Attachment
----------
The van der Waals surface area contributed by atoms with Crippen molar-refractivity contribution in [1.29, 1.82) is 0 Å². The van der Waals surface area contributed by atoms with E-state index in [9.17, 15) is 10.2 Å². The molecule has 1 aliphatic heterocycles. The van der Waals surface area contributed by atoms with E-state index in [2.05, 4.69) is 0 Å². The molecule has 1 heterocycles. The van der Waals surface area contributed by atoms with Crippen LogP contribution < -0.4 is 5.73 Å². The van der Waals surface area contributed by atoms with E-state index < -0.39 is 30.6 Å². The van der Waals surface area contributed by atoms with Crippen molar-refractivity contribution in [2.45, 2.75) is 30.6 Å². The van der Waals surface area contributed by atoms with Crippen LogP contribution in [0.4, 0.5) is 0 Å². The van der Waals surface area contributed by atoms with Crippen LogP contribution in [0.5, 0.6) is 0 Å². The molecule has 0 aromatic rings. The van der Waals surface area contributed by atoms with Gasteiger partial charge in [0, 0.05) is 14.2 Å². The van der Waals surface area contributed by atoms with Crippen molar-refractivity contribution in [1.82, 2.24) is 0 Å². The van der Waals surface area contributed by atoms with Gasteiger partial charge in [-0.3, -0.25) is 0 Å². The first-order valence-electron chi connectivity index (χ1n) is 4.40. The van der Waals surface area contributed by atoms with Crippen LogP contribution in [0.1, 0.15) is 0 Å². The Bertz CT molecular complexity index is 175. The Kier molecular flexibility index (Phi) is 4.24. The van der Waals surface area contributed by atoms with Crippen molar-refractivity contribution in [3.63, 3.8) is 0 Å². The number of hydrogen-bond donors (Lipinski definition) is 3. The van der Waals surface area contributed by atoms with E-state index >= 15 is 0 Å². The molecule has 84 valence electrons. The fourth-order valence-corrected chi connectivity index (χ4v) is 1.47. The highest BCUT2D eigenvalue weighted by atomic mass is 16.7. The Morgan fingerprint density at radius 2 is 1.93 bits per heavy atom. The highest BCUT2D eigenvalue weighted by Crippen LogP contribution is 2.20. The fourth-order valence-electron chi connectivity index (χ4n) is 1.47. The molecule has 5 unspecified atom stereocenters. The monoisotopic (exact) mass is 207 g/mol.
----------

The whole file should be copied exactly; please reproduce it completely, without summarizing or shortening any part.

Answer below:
The van der Waals surface area contributed by atoms with Crippen molar-refractivity contribution in [1.29, 1.82) is 0 Å². The van der Waals surface area contributed by atoms with E-state index in [9.17, 15) is 10.2 Å². The molecule has 1 aliphatic heterocycles. The van der Waals surface area contributed by atoms with E-state index in [2.05, 4.69) is 0 Å². The molecule has 1 heterocycles. The van der Waals surface area contributed by atoms with Crippen LogP contribution < -0.4 is 5.73 Å². The van der Waals surface area contributed by atoms with E-state index < -0.39 is 30.6 Å². The van der Waals surface area contributed by atoms with Crippen molar-refractivity contribution in [2.45, 2.75) is 30.6 Å². The van der Waals surface area contributed by atoms with Crippen LogP contribution in [0.4, 0.5) is 0 Å². The van der Waals surface area contributed by atoms with Crippen LogP contribution in [0.5, 0.6) is 0 Å². The molecule has 0 aromatic rings. The van der Waals surface area contributed by atoms with Gasteiger partial charge in [0, 0.05) is 14.2 Å². The van der Waals surface area contributed by atoms with Crippen molar-refractivity contribution in [1.82, 2.24) is 0 Å². The van der Waals surface area contributed by atoms with Gasteiger partial charge in [-0.3, -0.25) is 0 Å². The first-order valence-electron chi connectivity index (χ1n) is 4.40. The van der Waals surface area contributed by atoms with Crippen LogP contribution in [0.1, 0.15) is 0 Å². The Bertz CT molecular complexity index is 175. The Kier molecular flexibility index (Phi) is 4.24. The van der Waals surface area contributed by atoms with Crippen molar-refractivity contribution in [3.63, 3.8) is 0 Å². The number of hydrogen-bond donors (Lipinski definition) is 3. The van der Waals surface area contributed by atoms with E-state index >= 15 is 0 Å². The molecule has 84 valence electrons. The fourth-order valence-corrected chi connectivity index (χ4v) is 1.47. The highest BCUT2D eigenvalue weighted by atomic mass is 16.7. The Morgan fingerprint density at radius 2 is 1.93 bits per heavy atom. The highest BCUT2D eigenvalue weighted by Crippen LogP contribution is 2.20. The fourth-order valence-electron chi connectivity index (χ4n) is 1.47. The molecule has 5 unspecified atom stereocenters. The monoisotopic (exact) mass is 207 g/mol.